Is it time to start designing millennial-style meetings?

Panellists at BE @ Penang 2019 highlight need to balance innovative event formats while staying true to events’ fundamental purpose of building connections

Innovation In Business Events panellists debate the pros and cons of new event formats.

PENANG - Millennials and Gen Z are big on experience, have shorter attention spans, and seek greater purpose in everything they do.

These are the observations shared at BE @ Penang 2019's Innovation In Business Events panel, where industry leaders emphasised the need for meetings to adapt to the next generation of meeting attendees.

Think ball pits, fireside chats, and "silent conferencing" - where sessions are broadcast simultaneously in a single hall and attendees can simply switch between different channels on a headset.

"Speaking as a millennial, what would make me pay to attend an event isn't just the content - that's a given - but the experience as well," said Jason Teh, managing director, Pico Malaysia. "For example, with traditional lecture-style sessions, I find it hard to stay focused or may have to deal with emails halfway through.

"If the session could be broadcast live at the foyer or even online, then I could stay connected to what's going on without missing out."

But Han Chiang, co-founder of Orange Gibbon, demurred and warned that novel formats alone would not fulfil one of the fundamental objectives of most meeting attendees: to network and make connections.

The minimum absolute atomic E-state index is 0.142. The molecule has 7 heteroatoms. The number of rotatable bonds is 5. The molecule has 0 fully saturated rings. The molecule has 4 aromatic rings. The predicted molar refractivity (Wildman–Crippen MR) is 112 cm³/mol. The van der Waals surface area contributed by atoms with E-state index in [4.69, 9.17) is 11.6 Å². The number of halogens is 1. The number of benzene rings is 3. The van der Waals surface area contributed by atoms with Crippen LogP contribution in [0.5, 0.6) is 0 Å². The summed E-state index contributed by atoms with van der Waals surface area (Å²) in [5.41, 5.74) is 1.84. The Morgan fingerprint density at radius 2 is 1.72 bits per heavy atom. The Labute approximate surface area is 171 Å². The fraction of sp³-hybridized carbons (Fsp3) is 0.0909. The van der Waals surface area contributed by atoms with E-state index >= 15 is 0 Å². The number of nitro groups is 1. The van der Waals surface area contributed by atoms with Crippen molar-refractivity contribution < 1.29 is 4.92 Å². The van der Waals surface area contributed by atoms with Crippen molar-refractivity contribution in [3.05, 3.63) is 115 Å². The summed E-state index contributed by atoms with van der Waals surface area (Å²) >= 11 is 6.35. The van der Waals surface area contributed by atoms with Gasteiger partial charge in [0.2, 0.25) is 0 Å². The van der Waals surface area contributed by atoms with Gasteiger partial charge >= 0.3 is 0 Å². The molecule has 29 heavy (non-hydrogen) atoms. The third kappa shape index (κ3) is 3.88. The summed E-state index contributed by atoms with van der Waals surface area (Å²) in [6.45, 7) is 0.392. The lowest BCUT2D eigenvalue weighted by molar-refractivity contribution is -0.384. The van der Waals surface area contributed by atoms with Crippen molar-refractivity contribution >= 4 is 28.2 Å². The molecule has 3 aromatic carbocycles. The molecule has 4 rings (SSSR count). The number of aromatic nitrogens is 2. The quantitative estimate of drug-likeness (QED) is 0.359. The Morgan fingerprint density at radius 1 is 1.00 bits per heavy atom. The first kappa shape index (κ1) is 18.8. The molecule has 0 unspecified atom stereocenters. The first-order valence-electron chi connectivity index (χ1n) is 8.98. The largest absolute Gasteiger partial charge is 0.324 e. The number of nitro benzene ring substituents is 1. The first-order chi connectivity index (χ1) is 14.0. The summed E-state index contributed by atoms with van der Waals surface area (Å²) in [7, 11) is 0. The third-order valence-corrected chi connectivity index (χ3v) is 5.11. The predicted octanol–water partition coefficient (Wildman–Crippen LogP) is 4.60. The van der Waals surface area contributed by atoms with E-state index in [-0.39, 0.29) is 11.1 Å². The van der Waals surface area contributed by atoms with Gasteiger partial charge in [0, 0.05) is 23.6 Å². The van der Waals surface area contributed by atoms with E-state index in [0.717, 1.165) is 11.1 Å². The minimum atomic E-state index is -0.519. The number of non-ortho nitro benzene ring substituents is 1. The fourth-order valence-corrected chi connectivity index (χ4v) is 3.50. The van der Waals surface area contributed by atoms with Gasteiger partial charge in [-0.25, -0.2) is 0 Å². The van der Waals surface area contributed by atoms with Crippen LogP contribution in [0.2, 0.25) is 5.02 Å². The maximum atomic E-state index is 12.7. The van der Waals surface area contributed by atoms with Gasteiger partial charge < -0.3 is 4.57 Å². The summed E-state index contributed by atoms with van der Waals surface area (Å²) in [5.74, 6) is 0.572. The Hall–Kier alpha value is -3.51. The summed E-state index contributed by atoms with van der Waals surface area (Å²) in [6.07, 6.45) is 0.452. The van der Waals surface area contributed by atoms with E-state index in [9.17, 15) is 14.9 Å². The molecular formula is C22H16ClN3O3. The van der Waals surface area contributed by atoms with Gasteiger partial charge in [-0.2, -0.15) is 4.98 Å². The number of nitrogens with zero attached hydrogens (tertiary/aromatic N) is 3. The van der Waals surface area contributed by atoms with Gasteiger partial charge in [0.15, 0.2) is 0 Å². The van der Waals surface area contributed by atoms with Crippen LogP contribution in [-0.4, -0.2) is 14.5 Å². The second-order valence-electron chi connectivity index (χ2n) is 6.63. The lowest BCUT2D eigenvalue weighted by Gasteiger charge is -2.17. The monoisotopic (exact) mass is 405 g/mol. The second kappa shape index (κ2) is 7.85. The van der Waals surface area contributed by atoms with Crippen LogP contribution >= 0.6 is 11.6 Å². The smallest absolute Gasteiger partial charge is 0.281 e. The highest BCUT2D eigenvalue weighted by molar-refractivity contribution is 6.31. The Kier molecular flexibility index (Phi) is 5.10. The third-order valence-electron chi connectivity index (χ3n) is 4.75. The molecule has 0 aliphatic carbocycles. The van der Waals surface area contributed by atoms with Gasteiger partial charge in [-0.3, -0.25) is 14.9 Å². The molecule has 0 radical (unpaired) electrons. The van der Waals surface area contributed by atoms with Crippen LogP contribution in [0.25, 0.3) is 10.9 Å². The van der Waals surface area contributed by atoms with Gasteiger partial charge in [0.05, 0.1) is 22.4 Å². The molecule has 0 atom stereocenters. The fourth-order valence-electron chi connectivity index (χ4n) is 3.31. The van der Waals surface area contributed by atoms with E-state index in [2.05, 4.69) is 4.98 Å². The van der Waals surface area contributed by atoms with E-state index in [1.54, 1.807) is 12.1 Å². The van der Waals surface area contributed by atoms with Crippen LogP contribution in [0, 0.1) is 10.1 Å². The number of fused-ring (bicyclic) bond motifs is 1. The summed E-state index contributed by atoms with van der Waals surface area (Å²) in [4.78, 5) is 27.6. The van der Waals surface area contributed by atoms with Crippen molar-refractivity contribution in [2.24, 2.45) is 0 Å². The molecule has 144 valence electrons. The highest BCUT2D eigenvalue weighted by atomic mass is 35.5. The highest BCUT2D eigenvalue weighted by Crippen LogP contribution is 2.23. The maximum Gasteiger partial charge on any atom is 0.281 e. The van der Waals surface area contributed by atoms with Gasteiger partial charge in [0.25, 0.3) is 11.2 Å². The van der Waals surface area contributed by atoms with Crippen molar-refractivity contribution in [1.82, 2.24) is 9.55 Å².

"Formats like silent conferencing are cool, but that's no different from watching TED Talks online. In this day and age, we're moving from one-way delivery to two-way exchange," said Ms Han. "Instead, we like to encourage speakers to shorten their sessions to 15 minutes and design more discussion and action for attendees."

Veemal Gungadin, CEO at GlobalSignIn, added that meeting owners could make use of the vast amounts of attendee data available to personalise events for delegates, such as by seating people together at meals based on their professional background or the sessions they've attended.

However, all the panellists agreed that adapting swiftly would give planners a competitive advantage, especially in the Asia-Pacific region.

As Mona Manap, panel moderator and CEO of Place Borneo, put it, "We're comfortable now, you still have Gen X to cushion your events. But by the time you realise you need to cater to the millennials, it's going to be too late."

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